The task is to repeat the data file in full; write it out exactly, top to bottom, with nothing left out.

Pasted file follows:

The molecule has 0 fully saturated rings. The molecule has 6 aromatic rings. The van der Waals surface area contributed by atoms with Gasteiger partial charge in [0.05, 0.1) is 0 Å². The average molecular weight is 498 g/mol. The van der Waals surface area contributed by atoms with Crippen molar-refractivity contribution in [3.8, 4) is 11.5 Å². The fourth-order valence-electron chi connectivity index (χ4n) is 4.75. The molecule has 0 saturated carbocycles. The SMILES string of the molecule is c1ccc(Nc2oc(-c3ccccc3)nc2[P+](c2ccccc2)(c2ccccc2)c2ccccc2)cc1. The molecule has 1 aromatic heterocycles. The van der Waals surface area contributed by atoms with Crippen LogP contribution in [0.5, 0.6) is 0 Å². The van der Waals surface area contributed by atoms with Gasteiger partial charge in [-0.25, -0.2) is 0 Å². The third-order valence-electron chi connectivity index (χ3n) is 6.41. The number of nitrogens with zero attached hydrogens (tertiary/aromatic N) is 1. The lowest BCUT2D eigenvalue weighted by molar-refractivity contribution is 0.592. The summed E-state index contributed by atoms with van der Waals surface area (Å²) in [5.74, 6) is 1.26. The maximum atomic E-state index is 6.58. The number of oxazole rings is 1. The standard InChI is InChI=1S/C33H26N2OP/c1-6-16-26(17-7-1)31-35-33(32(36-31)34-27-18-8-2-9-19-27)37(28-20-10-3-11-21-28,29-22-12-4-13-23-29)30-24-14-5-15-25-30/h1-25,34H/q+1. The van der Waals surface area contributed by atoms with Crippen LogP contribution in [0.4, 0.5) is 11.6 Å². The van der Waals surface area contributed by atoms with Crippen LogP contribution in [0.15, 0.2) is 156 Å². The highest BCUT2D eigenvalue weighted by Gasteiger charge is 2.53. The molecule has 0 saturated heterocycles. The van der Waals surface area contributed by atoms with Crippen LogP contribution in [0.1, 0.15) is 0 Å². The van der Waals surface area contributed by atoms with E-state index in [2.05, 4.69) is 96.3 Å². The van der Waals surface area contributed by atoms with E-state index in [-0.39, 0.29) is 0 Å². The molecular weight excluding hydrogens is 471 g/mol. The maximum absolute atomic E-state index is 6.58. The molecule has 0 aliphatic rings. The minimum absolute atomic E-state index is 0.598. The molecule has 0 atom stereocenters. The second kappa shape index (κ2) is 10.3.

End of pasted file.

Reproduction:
The molecule has 0 fully saturated rings. The molecule has 6 aromatic rings. The van der Waals surface area contributed by atoms with Gasteiger partial charge in [0.05, 0.1) is 0 Å². The average molecular weight is 498 g/mol. The van der Waals surface area contributed by atoms with Crippen molar-refractivity contribution in [3.8, 4) is 11.5 Å². The fourth-order valence-electron chi connectivity index (χ4n) is 4.75. The molecule has 0 saturated carbocycles. The SMILES string of the molecule is c1ccc(Nc2oc(-c3ccccc3)nc2[P+](c2ccccc2)(c2ccccc2)c2ccccc2)cc1. The molecule has 1 aromatic heterocycles. The van der Waals surface area contributed by atoms with Crippen LogP contribution in [0.5, 0.6) is 0 Å². The van der Waals surface area contributed by atoms with Gasteiger partial charge in [-0.25, -0.2) is 0 Å². The third-order valence-electron chi connectivity index (χ3n) is 6.41. The number of nitrogens with zero attached hydrogens (tertiary/aromatic N) is 1. The lowest BCUT2D eigenvalue weighted by molar-refractivity contribution is 0.592. The summed E-state index contributed by atoms with van der Waals surface area (Å²) in [5.74, 6) is 1.26. The maximum atomic E-state index is 6.58. The number of oxazole rings is 1. The standard InChI is InChI=1S/C33H26N2OP/c1-6-16-26(17-7-1)31-35-33(32(36-31)34-27-18-8-2-9-19-27)37(28-20-10-3-11-21-28,29-22-12-4-13-23-29)30-24-14-5-15-25-30/h1-25,34H/q+1. The van der Waals surface area contributed by atoms with Crippen LogP contribution in [0.4, 0.5) is 11.6 Å². The van der Waals surface area contributed by atoms with Crippen LogP contribution in [0.15, 0.2) is 156 Å². The highest BCUT2D eigenvalue weighted by Gasteiger charge is 2.53. The molecule has 0 saturated heterocycles. The van der Waals surface area contributed by atoms with Crippen LogP contribution in [0.1, 0.15) is 0 Å². The van der Waals surface area contributed by atoms with E-state index in [2.05, 4.69) is 96.3 Å². The van der Waals surface area contributed by atoms with E-state index in [-0.39, 0.29) is 0 Å². The molecular weight excluding hydrogens is 471 g/mol. The maximum absolute atomic E-state index is 6.58. The molecule has 0 aliphatic rings. The minimum absolute atomic E-state index is 0.598. The molecule has 0 atom stereocenters. The second kappa shape index (κ2) is 10.3.